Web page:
It was this moronic tax that set Lebanon on fire once again. People took the streets. And have since not left. There were attempts by the political elite to infect the purity of the demonstrations, with violence and chaos. But their attempts at violence have been met with kindness and modesty by the protestors. Post protest trash cleanups, handing out of water and food,singing and dancing, with DJ booths to fire up the crowd. And apart from a popular profanity filled chant aimed at the Foreign Minister’s mother, Lebanese have kept this clean and wholesome.
The Lebanese are determined, and for once united. The walls of sectarianism and division erected by the political war criminals, since the days of the civil war, have come crashing down. From underneath the rubble, crawls out this political regime, scurrying to do damage control, as they try to contain the increasing masses that have been in the streets for days on out; still going strong. Some politicians even tried to band with the protests, masquerading that they have been part of the cause since the beginning. But their attempts have been ineffective. The Prime Minister presented an economic plan, the strictest one to date, with no taxes that reach the people. But it has fallen on deaf ears. In the economic plan, one of the the prime minister promises was cutting the annual deficit spending to 0.6%, a nosedive from the current 9%. This has left people wondering if that is even possible and if yes, why wasn’t it done sooner? It’s effect, to numb the protests, has caused the opposite, enraging them further. The President is MIA, having yet to address the nation, sparking rumors about the condition of his health.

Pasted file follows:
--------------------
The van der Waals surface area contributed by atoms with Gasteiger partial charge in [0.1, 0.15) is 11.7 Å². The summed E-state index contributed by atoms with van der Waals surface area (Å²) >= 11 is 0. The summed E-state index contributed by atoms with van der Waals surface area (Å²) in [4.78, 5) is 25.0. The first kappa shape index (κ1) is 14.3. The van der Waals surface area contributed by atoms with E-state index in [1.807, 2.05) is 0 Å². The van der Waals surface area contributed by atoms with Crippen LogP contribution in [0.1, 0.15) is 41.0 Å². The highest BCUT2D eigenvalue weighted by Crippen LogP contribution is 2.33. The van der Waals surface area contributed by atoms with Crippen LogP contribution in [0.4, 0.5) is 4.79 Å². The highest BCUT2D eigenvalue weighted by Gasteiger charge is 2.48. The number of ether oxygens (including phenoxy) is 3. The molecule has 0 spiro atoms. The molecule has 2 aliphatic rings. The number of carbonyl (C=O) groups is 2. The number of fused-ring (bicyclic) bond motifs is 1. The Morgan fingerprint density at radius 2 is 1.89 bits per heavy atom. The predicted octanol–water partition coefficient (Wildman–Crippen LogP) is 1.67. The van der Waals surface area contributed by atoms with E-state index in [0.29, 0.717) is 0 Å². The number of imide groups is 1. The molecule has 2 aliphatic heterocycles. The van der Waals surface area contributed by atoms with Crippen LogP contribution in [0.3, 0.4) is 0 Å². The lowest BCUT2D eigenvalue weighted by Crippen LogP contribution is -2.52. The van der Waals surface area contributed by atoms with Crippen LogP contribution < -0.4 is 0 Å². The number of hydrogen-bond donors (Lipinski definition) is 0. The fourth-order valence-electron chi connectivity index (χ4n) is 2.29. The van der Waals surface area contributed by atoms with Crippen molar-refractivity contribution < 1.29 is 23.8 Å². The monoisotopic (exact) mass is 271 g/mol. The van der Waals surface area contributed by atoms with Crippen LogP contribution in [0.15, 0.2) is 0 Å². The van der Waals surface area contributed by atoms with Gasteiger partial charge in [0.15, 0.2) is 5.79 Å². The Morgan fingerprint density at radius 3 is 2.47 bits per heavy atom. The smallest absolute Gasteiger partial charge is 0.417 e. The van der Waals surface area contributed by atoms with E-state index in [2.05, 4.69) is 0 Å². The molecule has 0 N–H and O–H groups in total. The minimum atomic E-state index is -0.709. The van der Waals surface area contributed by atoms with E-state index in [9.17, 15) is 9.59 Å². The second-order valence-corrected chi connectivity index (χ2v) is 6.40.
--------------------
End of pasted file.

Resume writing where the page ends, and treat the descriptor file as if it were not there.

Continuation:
The Prime Minister’s economic plan provided more questions than answers.
What lies ahead is uncertainty. It is what some politicians are banking on. They have tried to weaponize the idea uncertainty, to scare the protestors into retreating, advising them to not push ahead, because going any further, it will push the country of the edge, into the abyss. This reasoning by the political class is at the heart of the problem. Politicians have become so far removed from reality; they don’t realize that the Lebanese have been living in uncertainty for the better part of the last decade. Uncertainty of electricity, water, or garbage pick ups/treatments. Uncertainty of peace, safety, or of any sort of stability. Uncertainty of job security, or a job at all. Uncertainty of the exchange rate for the local currency, and whether or not ATMS will give them money. All that and more, makes the uncertainty moving forward, shrink in comparison to the uncertainty being left behind. But one thing is certain; all of them means all of them. And as things stand, it is not likely this gets solved with a handshake. Lebanon is owed what has been stolen from it, and the Lebanese, after a long slumber, have woken up, and have come to collect.